MIT researchers have demonstrated a highly flexible neural probe made entirely of polymers that can both optically stimulate and record neural activity in a mouse spinal cord — a step toward developing prosthetic devices that can restore functionality to damaged nerves.

There’s hope for the paralyzed – thanks to bionic technology

Published: October 11, 2014

wheelchairTechnologies have long been focused on making it possible for paralyzed people to move again, particularly after the famous ‘Superman’ actor Christopher Reeve died 10 years ago. Although there’s no magic cure for it as of yet, Reeve’s son claims that the efforts made in the past decade would have definitely made him ‘excited’.

Brain-computer interfaces, electrical stimulation, exoskeletons and pharmaceutical therapies have made their mark in terms of restoring the mobility, and certain other functions of paralyzed individuals.

Prosthetics Are Telling Paralyzed Legs How to Walk Again

Published: September 24, 2014

neural-prostheticsNeural prosthetics are getting so good that they can now automatically trigger natural movements in the legs. In a new experiment with paralyzed rats, scientists sent electrical signals to the spinal cord to mimic signals from the brain that could no long reach the limbs. This kind of research could lead to robot-assisted rehabilitation to help people with partial damage to their spinal cords learn to walk again.

Stanford engineer invents safe way to transfer energy to medical chips in the body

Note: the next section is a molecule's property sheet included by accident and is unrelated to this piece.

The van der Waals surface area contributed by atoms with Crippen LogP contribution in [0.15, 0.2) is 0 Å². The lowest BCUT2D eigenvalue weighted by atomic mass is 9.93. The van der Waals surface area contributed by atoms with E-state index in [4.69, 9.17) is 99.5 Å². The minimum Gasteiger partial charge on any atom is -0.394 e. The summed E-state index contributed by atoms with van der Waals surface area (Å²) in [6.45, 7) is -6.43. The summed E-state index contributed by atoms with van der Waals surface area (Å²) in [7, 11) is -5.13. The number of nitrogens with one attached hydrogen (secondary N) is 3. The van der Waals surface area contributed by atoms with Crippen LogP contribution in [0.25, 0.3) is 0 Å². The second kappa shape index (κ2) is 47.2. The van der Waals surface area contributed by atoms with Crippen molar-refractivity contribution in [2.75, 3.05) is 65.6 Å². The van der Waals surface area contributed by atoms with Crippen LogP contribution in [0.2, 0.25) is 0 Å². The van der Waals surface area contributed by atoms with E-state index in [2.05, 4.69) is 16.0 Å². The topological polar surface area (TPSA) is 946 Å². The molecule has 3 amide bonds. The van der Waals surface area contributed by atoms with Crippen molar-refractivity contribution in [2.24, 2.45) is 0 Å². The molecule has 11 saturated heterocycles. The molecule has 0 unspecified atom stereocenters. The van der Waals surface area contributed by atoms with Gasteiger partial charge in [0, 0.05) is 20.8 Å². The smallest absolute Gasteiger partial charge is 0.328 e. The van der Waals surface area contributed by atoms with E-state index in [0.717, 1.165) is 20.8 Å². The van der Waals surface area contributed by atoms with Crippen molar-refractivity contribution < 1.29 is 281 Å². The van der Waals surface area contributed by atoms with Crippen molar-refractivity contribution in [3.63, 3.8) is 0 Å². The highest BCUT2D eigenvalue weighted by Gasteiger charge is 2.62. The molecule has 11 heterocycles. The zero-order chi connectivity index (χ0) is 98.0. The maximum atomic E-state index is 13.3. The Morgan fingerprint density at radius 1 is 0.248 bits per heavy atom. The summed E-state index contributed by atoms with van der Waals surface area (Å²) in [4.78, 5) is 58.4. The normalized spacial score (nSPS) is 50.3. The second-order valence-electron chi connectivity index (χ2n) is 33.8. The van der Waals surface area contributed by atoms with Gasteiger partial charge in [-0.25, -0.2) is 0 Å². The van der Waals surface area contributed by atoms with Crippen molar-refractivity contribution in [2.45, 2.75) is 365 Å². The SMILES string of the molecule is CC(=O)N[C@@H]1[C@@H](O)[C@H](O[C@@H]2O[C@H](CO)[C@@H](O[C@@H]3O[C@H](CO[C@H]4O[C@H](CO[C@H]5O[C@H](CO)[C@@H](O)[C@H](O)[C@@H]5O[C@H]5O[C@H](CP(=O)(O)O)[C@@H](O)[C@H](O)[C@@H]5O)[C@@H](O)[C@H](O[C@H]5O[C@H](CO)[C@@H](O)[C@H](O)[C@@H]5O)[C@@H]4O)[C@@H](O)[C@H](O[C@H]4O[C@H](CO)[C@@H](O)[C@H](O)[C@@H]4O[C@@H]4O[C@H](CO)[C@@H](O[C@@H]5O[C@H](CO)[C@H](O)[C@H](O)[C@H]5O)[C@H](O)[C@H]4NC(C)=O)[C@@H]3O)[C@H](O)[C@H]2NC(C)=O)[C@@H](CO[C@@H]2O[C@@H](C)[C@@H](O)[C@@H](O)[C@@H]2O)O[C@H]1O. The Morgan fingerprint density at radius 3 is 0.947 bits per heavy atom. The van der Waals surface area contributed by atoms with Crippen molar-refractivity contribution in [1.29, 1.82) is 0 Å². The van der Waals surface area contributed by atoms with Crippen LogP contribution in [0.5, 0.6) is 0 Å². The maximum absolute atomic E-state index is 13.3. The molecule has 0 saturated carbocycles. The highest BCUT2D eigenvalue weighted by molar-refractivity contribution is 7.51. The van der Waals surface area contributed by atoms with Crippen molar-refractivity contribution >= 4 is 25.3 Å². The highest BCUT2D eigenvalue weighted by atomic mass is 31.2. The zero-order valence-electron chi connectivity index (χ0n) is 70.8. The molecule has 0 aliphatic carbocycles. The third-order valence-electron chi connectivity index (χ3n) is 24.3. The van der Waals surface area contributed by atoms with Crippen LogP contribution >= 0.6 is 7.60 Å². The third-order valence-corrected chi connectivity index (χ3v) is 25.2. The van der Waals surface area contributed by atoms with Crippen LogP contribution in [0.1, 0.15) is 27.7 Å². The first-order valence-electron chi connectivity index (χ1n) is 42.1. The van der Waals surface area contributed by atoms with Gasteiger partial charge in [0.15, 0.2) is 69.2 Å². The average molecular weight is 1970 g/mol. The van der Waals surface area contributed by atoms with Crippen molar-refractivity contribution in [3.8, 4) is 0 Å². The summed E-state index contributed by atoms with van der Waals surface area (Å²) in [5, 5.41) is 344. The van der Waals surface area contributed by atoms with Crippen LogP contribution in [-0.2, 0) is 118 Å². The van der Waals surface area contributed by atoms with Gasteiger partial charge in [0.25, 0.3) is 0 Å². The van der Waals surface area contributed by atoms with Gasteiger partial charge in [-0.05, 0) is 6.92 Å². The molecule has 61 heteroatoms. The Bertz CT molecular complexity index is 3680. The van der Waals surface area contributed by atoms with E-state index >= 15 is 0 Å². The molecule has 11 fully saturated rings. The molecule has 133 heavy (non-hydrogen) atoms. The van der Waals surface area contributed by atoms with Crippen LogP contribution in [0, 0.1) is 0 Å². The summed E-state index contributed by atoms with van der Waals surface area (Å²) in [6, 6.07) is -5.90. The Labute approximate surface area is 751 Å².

Published: May 19, 2014

transfer energy to medical chipsA wireless system developed by Assistant Professor Ada Poon uses the same power as a cell phone to safely transmit energy to chips the size of a grain of rice. The technology paves the way for new “electroceutical” devices to treat illness or alleviate pain.

A Stanford electrical engineer has invented a way to wirelessly transfer power deep inside the body, and then use this power to run tiny electronic medical gadgets such as pacemakers, nerve stimulators or new sensors and devices yet to be developed.

New wheelchair device to prevent pressure sores

Published: February 10, 2014

wheelchair device to prevent pressure soresPressure sores are the leading source of infection, hospitalization and mortality for wheelchair users.

But a new wheelchair sensory system developed through a collaboration with SensiMAT Systems and the University of Toronto’s Professor Milos Popovic is poised to help.

“Take for example, the sad story of Christopher Reeve,” says Popovic. “After his injury Christopher Reeve and his foundation poured millions of dollars into stem cell research. But in the end, he died from a pressure sore that could have been prevented by this inexpensive solution.”

Quadriplegics breathe easier with help of new device

Published: January 23, 2014 | Spinal Cord Injury:

breathing-deviceOnce used by Christopher Reeve, it was developed in part with funding from the Rick Hansen Institute.

Gabriel Abotossaway doesn’t sound like he can’t breathe on his own.

On the phone from his home in Manitoulin Island, the 22-year-old sounds like most men his age. But Gabriel has required help breathing since a 2011 car accident rendered him a high-level quadriplegic. He’s unable to move his diaphragm and breathe independently.

Do NOT follow this link or you will be banned from the site!